But where this site shines is in its paid features. For an annual fee, anywhere from $2,500 to $17,500, depending on company revenue, member firms can gain access to extensive information and services. One paid feature, a business advisory service, includes advisors state-side as well as in Beijing and Shanghai. Advisors can answer questions about conducting business in China, from the translation of Chinese regulations to helping member companies find out where they rank in terms of trade within the country. Members also gain access to a number of timely publications including China Business Review magazine, and China Market Intelligence, a weekly e-mail newsletter. Monthly luncheons held in Washington, D.C., for members include guest speakers sharing information on topics, such as currency valuation and securing visas for Chinese colleagues. Larger functions include annual forecast meetings, which offer an in-depth look at what's coming up in the year ahead in terms of Chinese politics, economics, and trade. The council is also an advocate for businesses in China, supporting business requests and raising concerns in Washington, D.C., and Beijing for member companies.
Deloitte and Touche LLP's China Business Services Group Resource Page
Deloitte's collection of articles and tools offer a nice bird's eye view of what it takes to do business with China. Under its "Guide to Doing Business in China and Hong Kong," you'll find profiles of nine major cities, as well as information on doing business in Hong Kong and Mainland China.
Diving into Details
Weighing the Risks of Going Abroad
Set up by the Small Business Administration, the U.S. Chamber of Commerce, and insurance company American International Group (AIG), AssessYourInternationalRisk.org highlights international exposures to risk your business may already have and offers solutions for managing them.
China Business and Tax Guide
This 140-page guide (downloadable as a PDF) from Deloitte and Touche LLP provides business investors with information on China's business environment and tax system. Topics discussed include business regulations and requirements, taxation of enterprises, investment incentives and more.
Intellectual Property Toolkit
The American Embassy in China website provides a great primer on protecting your business's intellectual property rights when doing business with China. The website's most salient piece of advice: Be sure to register patents and trademarks with appropriate Chinese agencies and authorities to be sure you have proper recourse if something does go awry. The website also provides myriad links to agencies that can help if you do run into any type IP infringement and provides actionable advice on how to address the issue.
The American Embassy in China website also provides general information on securing nonimmigrant visas for Chinese colleagues, including timely notices affecting the issuance of new visas, general information on applying, and application forms.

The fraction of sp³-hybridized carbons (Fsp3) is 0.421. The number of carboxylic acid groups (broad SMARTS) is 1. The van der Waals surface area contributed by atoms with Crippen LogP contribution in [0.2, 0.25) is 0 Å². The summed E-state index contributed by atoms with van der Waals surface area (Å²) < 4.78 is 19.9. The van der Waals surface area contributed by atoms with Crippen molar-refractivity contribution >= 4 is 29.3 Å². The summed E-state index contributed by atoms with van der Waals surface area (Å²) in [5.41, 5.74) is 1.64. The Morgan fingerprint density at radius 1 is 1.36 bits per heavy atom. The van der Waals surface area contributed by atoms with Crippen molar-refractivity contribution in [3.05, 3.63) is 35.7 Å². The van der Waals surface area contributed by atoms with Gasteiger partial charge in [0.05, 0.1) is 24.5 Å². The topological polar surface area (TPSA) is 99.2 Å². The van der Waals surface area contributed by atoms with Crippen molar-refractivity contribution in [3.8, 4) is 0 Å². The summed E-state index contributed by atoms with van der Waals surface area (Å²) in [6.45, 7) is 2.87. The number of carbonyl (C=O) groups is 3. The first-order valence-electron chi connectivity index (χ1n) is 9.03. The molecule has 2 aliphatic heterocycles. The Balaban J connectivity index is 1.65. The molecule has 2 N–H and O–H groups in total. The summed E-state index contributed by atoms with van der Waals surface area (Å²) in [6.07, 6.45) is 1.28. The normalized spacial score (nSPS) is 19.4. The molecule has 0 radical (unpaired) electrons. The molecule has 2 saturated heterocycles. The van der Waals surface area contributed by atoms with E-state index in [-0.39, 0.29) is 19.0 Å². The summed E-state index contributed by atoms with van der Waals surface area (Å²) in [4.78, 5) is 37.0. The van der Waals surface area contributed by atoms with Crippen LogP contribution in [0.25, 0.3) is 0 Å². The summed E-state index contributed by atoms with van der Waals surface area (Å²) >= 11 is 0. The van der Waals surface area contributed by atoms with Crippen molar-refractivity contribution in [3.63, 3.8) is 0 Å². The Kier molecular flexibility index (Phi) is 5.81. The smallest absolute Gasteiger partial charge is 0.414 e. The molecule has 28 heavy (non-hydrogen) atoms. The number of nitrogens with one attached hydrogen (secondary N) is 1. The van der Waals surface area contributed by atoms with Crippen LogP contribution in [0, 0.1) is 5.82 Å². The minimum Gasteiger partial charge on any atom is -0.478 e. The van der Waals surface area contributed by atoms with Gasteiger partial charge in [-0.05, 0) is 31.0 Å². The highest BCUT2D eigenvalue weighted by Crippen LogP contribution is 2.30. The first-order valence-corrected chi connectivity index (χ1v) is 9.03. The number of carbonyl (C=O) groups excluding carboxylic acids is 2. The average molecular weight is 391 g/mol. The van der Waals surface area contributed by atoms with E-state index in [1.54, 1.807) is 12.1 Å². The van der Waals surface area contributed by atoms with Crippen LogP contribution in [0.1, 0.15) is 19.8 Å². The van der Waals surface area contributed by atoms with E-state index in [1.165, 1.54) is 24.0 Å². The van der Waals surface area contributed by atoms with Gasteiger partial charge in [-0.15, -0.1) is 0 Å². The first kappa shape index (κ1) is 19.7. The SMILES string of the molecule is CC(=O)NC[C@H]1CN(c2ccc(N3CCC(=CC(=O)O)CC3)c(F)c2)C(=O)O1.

Dispute Avoidance and Dispute Resolution
This free PDF provides guidelines from the Department of Commerce on handling business disputes. In a nutshell, good planning is key to staying out of trouble, but if you find yourself embroiled in a dispute, the Department offers advice on negotiations and mediations, as well as details the various methods of Chinese arbitration and international litigation.
Trade Compliance Center
At the Trade Compliance Center, businesses can report trade barriers they've encountered, peruse a list barriers other U.S. businesses have experienced, read trade agreements forged with many different countries, including the People's Republic of China, and sign up for an Export Alert! service via the National Center for Standards and Certification Information (NIST), which offers U.S. businesses the opportunity to comment on proposed foreign technical regulations that could affect their businesses.
Asia Pacific Economic Cooperation (APEC) Tariff Database
Once you've registered for free, you gain access to information on tariff schedules, concessions, and prohibitions by APEC member economies, including the People's Republic of China and Hong Kong.
Executiveplanet.com is dedicated entirely to providing tips and etiquette advice for doing business worldwide. The entries on business etiquette in China are written by Chinese consultants who have firsthand knowledge of what will make you friends, and what won't. One entry in the Public Behavior section, for instance, suggests refraining from picking food from your teeth in public, as it's considered vulgar. And if you're making a proposal, be sure all printed presentation materials are only in black and white -- many colors have special meanings in China, many of them negative.